- David Savill
Novel Thoughts: Sandro Veronesi - The Hummingbird (W&N 2022)
If I was asked to demonstrate the potential of the novel to someone who has never read one before, I might suggest The Hummingbird. This is the novel at full stretch. Veronesi, who has apparently published nine novels and won Italy’s biggest literary prize twice, uses a full range of narrative techniques to show-off what the form can do.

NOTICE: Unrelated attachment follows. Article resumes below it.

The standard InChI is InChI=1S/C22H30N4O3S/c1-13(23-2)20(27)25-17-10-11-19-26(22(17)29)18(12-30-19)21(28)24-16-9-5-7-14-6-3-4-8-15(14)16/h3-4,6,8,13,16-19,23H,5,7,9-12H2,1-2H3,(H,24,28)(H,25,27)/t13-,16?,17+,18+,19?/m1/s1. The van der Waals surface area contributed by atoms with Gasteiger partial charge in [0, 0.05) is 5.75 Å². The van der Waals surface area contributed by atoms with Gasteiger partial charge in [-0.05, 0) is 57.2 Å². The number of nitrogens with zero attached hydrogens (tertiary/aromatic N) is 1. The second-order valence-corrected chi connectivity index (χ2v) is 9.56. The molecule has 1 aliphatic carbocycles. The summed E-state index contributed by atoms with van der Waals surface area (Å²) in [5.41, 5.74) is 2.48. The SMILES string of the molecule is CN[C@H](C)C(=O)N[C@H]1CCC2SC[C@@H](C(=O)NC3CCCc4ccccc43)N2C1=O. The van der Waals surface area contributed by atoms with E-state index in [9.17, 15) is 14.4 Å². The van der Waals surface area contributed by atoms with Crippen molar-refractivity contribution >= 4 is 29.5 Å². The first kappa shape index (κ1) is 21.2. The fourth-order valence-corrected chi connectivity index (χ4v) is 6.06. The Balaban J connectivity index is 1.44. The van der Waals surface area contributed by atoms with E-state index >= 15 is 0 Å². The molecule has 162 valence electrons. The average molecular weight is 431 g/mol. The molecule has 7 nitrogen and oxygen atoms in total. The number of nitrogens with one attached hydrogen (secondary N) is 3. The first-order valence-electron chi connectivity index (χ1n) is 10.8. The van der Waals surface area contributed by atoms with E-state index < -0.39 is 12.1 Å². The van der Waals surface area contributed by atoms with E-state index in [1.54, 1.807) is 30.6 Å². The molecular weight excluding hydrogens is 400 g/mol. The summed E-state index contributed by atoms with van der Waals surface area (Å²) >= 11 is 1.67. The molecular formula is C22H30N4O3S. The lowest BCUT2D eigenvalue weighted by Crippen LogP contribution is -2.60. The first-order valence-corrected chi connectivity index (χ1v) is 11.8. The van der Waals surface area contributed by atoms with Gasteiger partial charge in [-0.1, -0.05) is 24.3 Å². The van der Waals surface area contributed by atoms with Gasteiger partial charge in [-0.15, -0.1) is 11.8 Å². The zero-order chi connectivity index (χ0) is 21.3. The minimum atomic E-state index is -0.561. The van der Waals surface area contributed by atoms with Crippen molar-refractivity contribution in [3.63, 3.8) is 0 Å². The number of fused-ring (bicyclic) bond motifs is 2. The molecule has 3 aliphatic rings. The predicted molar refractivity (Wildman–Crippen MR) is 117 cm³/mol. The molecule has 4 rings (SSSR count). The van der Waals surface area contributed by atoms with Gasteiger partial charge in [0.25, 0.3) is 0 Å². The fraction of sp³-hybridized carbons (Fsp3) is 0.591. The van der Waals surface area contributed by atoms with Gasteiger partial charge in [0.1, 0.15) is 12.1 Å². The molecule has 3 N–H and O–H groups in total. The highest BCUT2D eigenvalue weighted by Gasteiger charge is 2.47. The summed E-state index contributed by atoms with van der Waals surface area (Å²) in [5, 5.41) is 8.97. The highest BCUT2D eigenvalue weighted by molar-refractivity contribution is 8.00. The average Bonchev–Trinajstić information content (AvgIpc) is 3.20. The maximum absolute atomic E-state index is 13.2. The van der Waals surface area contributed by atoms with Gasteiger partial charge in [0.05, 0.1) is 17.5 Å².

Here we find biographical writing, transcripts of phone calls, emails, cataloguing and listing, (and a refreshing lack of scene-making), all harnessed in short chapters to tell the story of a man who endures accidents and bereavement in search of meaning. The Hummingbird demonstrates a simple premise I always argue for: a novel can be defined as nothing more than a lengthy narrative blending fiction and fact – no stricter definition can capture its variety, and it is the sheer diversity of technique available to the novelist which ensures the form remains so vital. Veronesi constructs a prism of many facets, through which we view his protagonist like subjects moving around a scale-model, peering into the windows of a life and piecing together the full picture. Veronesi was a trained architect before he became a novelist, and two of his characters are architects and model-makers, while his protagonist is an ophthalmologist. Vision, perception and structure, are at the heart of this author’s technical thinking. It is a tribute to Veronesi’s experience and skill that this technique - hopscotching moments, dates, broken timelines and fragmentation - is pleasantly, productively confusing, rather than frustrating, just like the best postmodern architecture. In the opening chapters, a somewhat false sense of threat lures us into this complexity and promises a dramatic puzzle - a cheap trick, dropped when the book has taught us how to read it. Veronesi’s eloquent, psychological insights, along with the satisfying completeness of multiple vignettes, is enough to keep us there. Rather than feeling dragged down by the gravity of the heavy subject matter, Veronesi’s prose elevates. It is energetic, eloquent, funny, but always simple, and predominantly conversational and direct – a tone that works on the reader like the beating wings of the hummingbird keeping us in the air over all the chaos of life. Perhaps with such structural complexity, linguistic simplicity is key. Note how ‘difficult’ novels are often a result of employing more than one type of challenging complexity. Veronesi avoids this trap. One more idea is key to style - the discourse of psychology. The practice of psychotherapy plays not just a major (sometimes overbearing), role in the lives of the characters, but also in the tone of the narration. Interspersed with the literary evidence of life (the lists, emails and letters) the narrator’s biographical accounts rarely venture into scenes of action, but instead recount histories that sometimes read like narrative case-studies. Some readers may tire of characters who all have therapists, and seemingly few financial worries. But you will miss much if myopic envy or resentment gets in the way. Accept that we are firmly in the milieu of upper middle-class Italians here, and get on with it. In the wrong hands, how awful this could all be. How wonderful under Veronesi’s compassionate, generous but unflinching gaze.